Tales from the tiger trail
Lalit Mohan






ó Photos by writer

IN the Ranthambhore Forest Reserve you have to carry your luck along with the usual paraphernalia needed for tiger spotting. There are five routes into this vast sanctuary from the direction of Sawai Madhopur. But all visitors are not allowed to crowd onto any one route which, based on the last rumour, is rated as the big catís favourite at that moment. So the trails or routes are assigned by draw of lots. If lady luck smiles on you, one tiger, or may be several, will make a cameo appearance at the very moment you are passing by.

The weather also counts. We visited the tiger reserve in mid-April.Ranthambhore is located on the eastern edge of the Thar dessert, about 160 km from Jaipur. The forest is deciduous. In this hot, parched season, the trees shed their leaves almost completely. The grass, too, is dry and flattened. Without the foliage cover the animals are easier to spot.

Besides, in the summer, thirst makes them visit the water holes more often. That is one place you are likely to meet them, sooner or later.

Travel to Madhopur by train is very convenient and most hotels or inns can organise the forest safari. Four of us chose an afternoon trip and groaned in unison when we were told that we had been assigned route 4, on which two days earlier some other friends had drawn a blank. With no further choice in the matter we braced ourselves for what was described to us as a terrible ride. Herds of deer, langoors, a wild boar, a crocodile and other animals are easy to spot. Our vehicle was an ancient Canter-bus in which the sides and the top had been removed seat level upwards. It groaned, wheezed and rattled for about 45 minutes before, going around a bend, we suddenly saw this majestic animal.

He was walking in front, barely 6 metres away. Our driver Riaz Mohammed put a finger on is lips telling us to hush up, as we followed the beast. I donít think that with the noise the Canter was making, it would have mattered. But the gesture captured the drama of the moment.

We were driving along a long narrow creek. After a few minutes he stopped. We did, too. Then he moved again. And so did we. This carried on till he decided to veer off and immerse himself in the water.

The creek must have been very muddy because when he emerged from his toilette, his derriere was almost black. Once again we were behind him. Then, for the first time, he turned back to look at us and gave an angry snarl, before crossing the water body to the other side. He then entered a clump of trees. As we resumed our drive, we saw, further up, a herd of spotted deer slaking their thirst at the same ditch. The tiger was close by, but still unseen. Suddenly, the relaxed herd tensed, all staring in the direction of the predator. Moments later, one of them gave a call like a loud bugle note, and the entire herd scampered up the hill.

That is, all except one. A young fawn just couldnít move. He seemed rooted to spot in fear, his stare transfixed in the direction of the beast, whom we could now see crouching for the final charge for his supper. Fortunately for the fawn, the grass was low and the distance between them over 60 metres. It was then that the could-be prey spotted him, snapped out of his stupor, and bolted. The tiger did not even attempt the chase.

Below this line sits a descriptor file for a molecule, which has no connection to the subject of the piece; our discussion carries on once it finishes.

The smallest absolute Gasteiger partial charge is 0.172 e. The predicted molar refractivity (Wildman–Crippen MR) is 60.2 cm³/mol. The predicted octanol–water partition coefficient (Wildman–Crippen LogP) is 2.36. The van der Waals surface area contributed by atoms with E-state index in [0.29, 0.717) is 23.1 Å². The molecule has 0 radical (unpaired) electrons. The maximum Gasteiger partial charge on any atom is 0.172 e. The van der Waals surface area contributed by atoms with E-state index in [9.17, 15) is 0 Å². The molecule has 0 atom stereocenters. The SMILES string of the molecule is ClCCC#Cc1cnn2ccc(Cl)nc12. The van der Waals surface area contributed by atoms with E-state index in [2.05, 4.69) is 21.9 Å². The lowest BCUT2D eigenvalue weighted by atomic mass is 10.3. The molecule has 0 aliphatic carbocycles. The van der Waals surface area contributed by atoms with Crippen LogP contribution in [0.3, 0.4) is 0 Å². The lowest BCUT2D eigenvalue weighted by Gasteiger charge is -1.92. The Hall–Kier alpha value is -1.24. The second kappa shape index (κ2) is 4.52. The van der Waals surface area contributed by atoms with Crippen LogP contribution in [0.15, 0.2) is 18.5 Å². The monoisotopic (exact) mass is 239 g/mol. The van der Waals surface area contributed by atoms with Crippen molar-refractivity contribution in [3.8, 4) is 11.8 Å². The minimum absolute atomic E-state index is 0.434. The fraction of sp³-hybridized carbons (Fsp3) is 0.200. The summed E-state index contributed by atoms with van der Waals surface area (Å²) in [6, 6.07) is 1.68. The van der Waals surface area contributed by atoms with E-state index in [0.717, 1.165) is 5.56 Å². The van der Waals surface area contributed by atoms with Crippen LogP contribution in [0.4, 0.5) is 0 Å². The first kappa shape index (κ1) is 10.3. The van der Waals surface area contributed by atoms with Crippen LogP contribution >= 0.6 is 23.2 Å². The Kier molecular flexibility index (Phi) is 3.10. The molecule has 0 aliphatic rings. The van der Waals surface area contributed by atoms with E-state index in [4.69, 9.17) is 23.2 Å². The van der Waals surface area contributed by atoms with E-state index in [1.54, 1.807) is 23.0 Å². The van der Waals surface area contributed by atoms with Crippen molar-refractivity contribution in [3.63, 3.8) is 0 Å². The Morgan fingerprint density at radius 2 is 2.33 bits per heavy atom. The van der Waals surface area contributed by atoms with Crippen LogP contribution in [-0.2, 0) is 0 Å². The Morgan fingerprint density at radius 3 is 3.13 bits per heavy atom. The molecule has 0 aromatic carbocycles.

Our safari moved on. Once more the Canter bumped and swayed until we came to a spot where Riaz, once again with the hushed finger sign, pointed right towards a huge Banyan-like tree with multiple trunks. In front of it sprawled the magnificent beast. Another hid behind it.

They were about 50 metres away. We waited for about 30 minutes in total silence. Then one of the animals stirred, stretched and started moving in our direction. He came and stood next to our Canter. Riaz whispered, "He wants to cross the road right here. We need to move back."

In the jungle the beast is the boss. We reversed a short distance. Sure, enough, the tiger crossed the road just at the spot where we had stood. Soon the other followed, claimed the same right of way, and went and sat down barely 4 metres from where we were. He kept sitting there, staring at us. Both obviously had their bellies full.

This pair was of probably adolescent brothers, because once they become adults, two males never stick together.

It was now getting dark. We had spotted three tigers at fairly close range and it seemed unwise to push our luck further. So we started back, wondering how the same beast, which looks so ferocious and angry behind the bars of a zooís cage, can be so well-behaved and relaxed in the familiar environment of his natural habitat. That, really, is where he belongs and should always be.

FACT FILE

Best time to visit : November to February.

Best time to explore: March, April and May - increases the tiger sighting chances

Closed - July to September

Opens - October to June

Getting there : Air : Nearest airport is Jaipur - 145 km away, from there it takes about 3 hours.

Rail : Sawai Madhopur Railway Station is the nearest one, lying at a distance of 11km.

Road : routes to Ranthambore : Buses ply on regular basis to all the major destinations in Rajasthan and India. NH - 8 to Jaipur, NH - 11 to Dausa, NH- 12 to Tonk.

Inside tip : Never get down of Jeeps or Elephants while in the Forest. Listen to the instructions of the Guide while on your Jungle Expeditions.

Important distances : 15 km NE of Sawai Madhopur, 201 km SE of Jaipur, 457 km SW of Delhi, Agra - 277 km, Mumbai - 1077 km.

Staying options : Vanya Vilas, Aman-i-Khas Resort, Sawai Madhopur Lodge, Castle Jhoomar Baori, Ranthambore Bagh, Hotel Vinayak.





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